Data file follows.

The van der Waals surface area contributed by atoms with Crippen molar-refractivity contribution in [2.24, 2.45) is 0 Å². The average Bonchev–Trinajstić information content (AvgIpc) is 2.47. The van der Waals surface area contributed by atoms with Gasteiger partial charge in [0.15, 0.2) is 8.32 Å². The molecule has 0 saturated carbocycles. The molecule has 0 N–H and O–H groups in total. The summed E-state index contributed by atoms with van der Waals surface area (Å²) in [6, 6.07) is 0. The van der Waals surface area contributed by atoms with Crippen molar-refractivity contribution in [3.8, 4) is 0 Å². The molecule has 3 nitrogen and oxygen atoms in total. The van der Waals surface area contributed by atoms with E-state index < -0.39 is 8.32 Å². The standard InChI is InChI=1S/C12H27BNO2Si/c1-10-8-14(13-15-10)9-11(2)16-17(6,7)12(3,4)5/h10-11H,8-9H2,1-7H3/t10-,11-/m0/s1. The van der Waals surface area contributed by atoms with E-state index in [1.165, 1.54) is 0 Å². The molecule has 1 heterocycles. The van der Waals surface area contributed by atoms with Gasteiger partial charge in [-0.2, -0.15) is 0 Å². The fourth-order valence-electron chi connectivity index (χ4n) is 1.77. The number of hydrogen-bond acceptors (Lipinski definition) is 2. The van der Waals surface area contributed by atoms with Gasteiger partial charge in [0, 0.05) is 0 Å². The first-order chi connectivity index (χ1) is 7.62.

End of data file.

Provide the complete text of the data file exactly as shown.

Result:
The van der Waals surface area contributed by atoms with Crippen molar-refractivity contribution in [2.24, 2.45) is 0 Å². The average Bonchev–Trinajstić information content (AvgIpc) is 2.47. The van der Waals surface area contributed by atoms with Gasteiger partial charge in [0.15, 0.2) is 8.32 Å². The molecule has 0 saturated carbocycles. The molecule has 0 N–H and O–H groups in total. The summed E-state index contributed by atoms with van der Waals surface area (Å²) in [6, 6.07) is 0. The van der Waals surface area contributed by atoms with Crippen molar-refractivity contribution in [3.8, 4) is 0 Å². The molecule has 3 nitrogen and oxygen atoms in total. The van der Waals surface area contributed by atoms with E-state index < -0.39 is 8.32 Å². The standard InChI is InChI=1S/C12H27BNO2Si/c1-10-8-14(13-15-10)9-11(2)16-17(6,7)12(3,4)5/h10-11H,8-9H2,1-7H3/t10-,11-/m0/s1. The van der Waals surface area contributed by atoms with E-state index in [1.165, 1.54) is 0 Å². The molecule has 1 heterocycles. The van der Waals surface area contributed by atoms with Gasteiger partial charge in [-0.2, -0.15) is 0 Å². The fourth-order valence-electron chi connectivity index (χ4n) is 1.77. The number of hydrogen-bond acceptors (Lipinski definition) is 2. The van der Waals surface area contributed by atoms with Gasteiger partial charge in [0, 0.05) is 0 Å². The first-order chi connectivity index (χ1) is 7.62.